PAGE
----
Captivating! That, in a word, best describes the remarkable pictorial travelogue which John and Leigh have so skilfully depicted of their visits to some 18 far-flung and remote regions of the planet.
Mammals have featured in books for over 500 years according to Jonathan Kingdon and “derived mainly from travellers’ tales in guides that were best known as bestiaries.” Mammals “became the plaything of the privileged” and the “records of big game, were primarily designed for hunters.” He goes on to say: “it is with a deeper sense of involvement and intensity of interest that the work of home-grown authors,” such as himself, John and Leigh have begun to appear.
Finally, Kingdon suggests: “to know yourself you must get to know Africa. To catch glimpses of your ancestors’ world you must seek out some of the animals that they knew so well.” This is precisely what the authors have set about achieving in “We Are Where We Have Been.”
Their adventures have followed in the footsteps of some of the world’s great explorers, Scott, Amundsen, Shackleton, Hillary and Tenzing amongst them. They have climbed Africa’s highest peak Kilimanjaro, as Meyer and Putscheller did some 130 years ago; explored Genghis Khan’s big sky country Mongolia, sometimes on horseback; witnessed the unique characteristics of the Galapagos much as the discoverer, the Bishop of Panama did 485 years ago.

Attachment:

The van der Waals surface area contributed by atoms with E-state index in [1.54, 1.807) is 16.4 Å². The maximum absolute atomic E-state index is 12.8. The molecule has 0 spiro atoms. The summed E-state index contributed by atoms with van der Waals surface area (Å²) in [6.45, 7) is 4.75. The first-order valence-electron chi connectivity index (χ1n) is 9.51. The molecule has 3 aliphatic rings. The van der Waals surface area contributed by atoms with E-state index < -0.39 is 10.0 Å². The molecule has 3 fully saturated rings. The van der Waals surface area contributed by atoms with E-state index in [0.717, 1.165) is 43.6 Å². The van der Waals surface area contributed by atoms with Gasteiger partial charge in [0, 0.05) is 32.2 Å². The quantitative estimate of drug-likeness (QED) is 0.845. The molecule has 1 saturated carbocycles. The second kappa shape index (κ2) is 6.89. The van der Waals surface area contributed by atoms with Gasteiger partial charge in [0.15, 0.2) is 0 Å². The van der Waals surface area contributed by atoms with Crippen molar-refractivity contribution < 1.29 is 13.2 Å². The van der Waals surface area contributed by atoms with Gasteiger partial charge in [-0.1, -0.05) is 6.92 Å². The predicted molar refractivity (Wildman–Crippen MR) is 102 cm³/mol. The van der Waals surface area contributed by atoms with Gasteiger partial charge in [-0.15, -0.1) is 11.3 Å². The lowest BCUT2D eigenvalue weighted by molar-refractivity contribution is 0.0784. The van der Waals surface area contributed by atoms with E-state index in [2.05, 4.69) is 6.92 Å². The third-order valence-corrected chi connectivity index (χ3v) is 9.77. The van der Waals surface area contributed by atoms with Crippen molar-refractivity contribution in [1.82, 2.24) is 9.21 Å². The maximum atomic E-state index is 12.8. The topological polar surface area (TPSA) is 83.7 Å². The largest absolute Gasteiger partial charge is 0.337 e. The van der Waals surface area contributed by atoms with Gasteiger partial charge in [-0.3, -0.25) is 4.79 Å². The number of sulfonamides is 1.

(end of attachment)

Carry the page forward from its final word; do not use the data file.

The photographic images invite the reader to look into the eyes and “feel the mood” of the gorilla, leopard or young cheetah.
From the savannas and bushveld of Africa one is transported in a heartbeat into the vividly contrasting dolomite peaks and valleys of Italy. Off with safari clothing and on with Arctic gear, such essential attire in the polar regions of Alaska, Canada and Antarctica – the extraordinary pictures of those adventures speak several thousand words.
No wildlife adventure travel is complete without a visit to Madagascar, home to myriad chameleons, birds and the unique lemur, sifaka and indri primates.
Living vicariously through the adventures of this book sharpens our understanding of the importance of maintaining a balance between the interests of man on the one hand and the interests of everything else in whose midst we live, on the other.
Past Chairman: Natal Parks Board
and LEWA Wildlife Conservancy (Kenya)